KOOL Staff Orientation

Think about following that component with a session related to the heart of your program. For instance, if your day camp’s mission involves social development of campers, plan to discuss the social components of your program (like citizenship).

Other skills that counselors must know and be able to perform under a variety of conditions include communicating with campers, parents and other staff members.

Beyond communicating, knowing how to manage behavior of campers and appropriate contact with campers are essential topics. Reviewing your campers’ behavior modification plan/guideline ensures consistency among staff members. If the “time-out method” is your camp’s preference, then group counselors, specialists and support staff should be trained to handle a “time-out” incident following the same standards.

Several topics must be covered for local department of health guidelines and American Camping Association Accreditation (which requires 24 hours of pre-camp orientation for day-camp counselors).

For example, review the plans for a lost camper or swimmer, a disaster, a fire, or any other contingency. Equally important is reviewing your facility’s emergency action and communication plans with special attention to the high-risk areas (pool, waterfront, ropes course).

Emergency skills that everyone on your staff should know and be able to perform include CPR, basic First Aid, and non-swimming rescue attempts.

Some day camp programs require staff to obtain CPR and First Aid before arriving at camp. To ensure, however, that every staff member receives the same standard of care, we have always offered CPR training as part of our orientation program.


When planning your orientation this year, attempt to focus on asking what you want your staff to know and be able to do by the end of your orientation program.

If your camp has a large percentage of returning staff, be certain to change the format and activities to alleviate boredom. Also, invite returning staff and support staff to present information and lead activities.

Consider separating your new staff and returning staff for one or two sessions early in your orientation program so that you can introduce basic content to the new staff and discuss last year’s challenges with the returning staff.

Offer Camp Counseling 101 for new staff and Camp Counseling 202 for returning staff. It is very advantageous. Sessions can have a list of topics to cover and be led by a director and a senior staff member. New counselors are comfortable asking basic questions, while the returning staff has the opportunity to discuss practical challenges and brainstorm new solutions/ideas.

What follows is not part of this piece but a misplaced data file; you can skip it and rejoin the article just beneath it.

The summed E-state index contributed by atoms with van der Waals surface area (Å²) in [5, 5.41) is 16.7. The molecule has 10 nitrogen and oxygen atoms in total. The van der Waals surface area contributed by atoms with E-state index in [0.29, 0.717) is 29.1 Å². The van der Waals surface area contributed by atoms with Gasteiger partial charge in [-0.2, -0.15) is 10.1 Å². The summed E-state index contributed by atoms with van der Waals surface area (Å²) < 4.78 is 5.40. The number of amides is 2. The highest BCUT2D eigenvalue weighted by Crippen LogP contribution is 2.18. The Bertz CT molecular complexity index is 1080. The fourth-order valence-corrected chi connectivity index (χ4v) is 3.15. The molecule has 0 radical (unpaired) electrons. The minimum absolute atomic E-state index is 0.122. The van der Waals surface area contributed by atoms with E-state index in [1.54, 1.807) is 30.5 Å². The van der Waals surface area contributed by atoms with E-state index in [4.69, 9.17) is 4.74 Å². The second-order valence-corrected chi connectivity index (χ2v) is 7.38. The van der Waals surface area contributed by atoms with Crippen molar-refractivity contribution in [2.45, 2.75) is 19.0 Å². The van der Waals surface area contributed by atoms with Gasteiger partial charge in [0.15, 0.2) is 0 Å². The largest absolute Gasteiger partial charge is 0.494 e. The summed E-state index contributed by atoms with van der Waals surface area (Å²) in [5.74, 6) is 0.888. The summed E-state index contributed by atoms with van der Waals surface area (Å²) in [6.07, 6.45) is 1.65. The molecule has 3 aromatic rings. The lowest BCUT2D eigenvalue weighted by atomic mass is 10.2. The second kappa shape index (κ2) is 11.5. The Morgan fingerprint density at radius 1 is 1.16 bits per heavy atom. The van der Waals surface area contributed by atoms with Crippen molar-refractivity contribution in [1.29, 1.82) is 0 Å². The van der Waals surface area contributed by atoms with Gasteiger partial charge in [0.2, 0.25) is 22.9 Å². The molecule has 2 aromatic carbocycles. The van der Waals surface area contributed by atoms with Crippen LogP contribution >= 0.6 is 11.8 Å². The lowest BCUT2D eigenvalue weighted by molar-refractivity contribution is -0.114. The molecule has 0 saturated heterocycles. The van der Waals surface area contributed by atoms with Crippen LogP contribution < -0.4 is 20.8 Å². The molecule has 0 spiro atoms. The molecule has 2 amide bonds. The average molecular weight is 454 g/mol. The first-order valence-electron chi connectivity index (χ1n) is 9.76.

Scheduling everything that you want your staff to know and be able to do is impossible. As those of us who have directed camps understand, there are certain skills your staff will learn on the job. Therefore, be selective and creative with your scheduling. Include other directors or senior staff members in the planning and presentation of your orientation schedule.

In addition, staff for overnight camps must deal with campers and each other 24-7. Depending on the age of the campers, staff members need to address issues like bed wetting, home sickness, illness, insomnia and raging hormones, just to mention a few.

A good way to teach staff about dealing with these issues is a What If? session. Using your own experience and ideas from returning staff members, create scenarios about what could happen and ask new staff tell what they would do. This can be an eye opener for new staff but can also give them confidence for dealing with sensitive issues. Role playing can also be a good way to address sensitive issues if you have the time and expertise.

Similar to day camps, but perhaps even more critical, becoming a well-oiled synergistic staff should be a major emphasis for overnight camp staff orientation.

One idea that works is to have staff do things together outside the camp setting. Go out to dinner one night or go to camp field trip sights. It is amazing what you learn about each other while learning about the camp.

Returning staff can again be a big asset in helping all staff learn to work and play together. Another idea is to have the staff live the day of a camper. They will do the cleaning, daily activities, meal schedules and regulations that campers follow.

It’s great for old and new staff to get back into the routine again. Planning an effective, meaningful and fun orientation is challenging. As you know, however, it is only the beginning of your summer challenges and it sets the stage for a safe and memorable camp season.

Dr. Ruth A. Arnold is assistant professor of physical education at Springfield College and an IISA Level I Certified Inline Skating Instructor.

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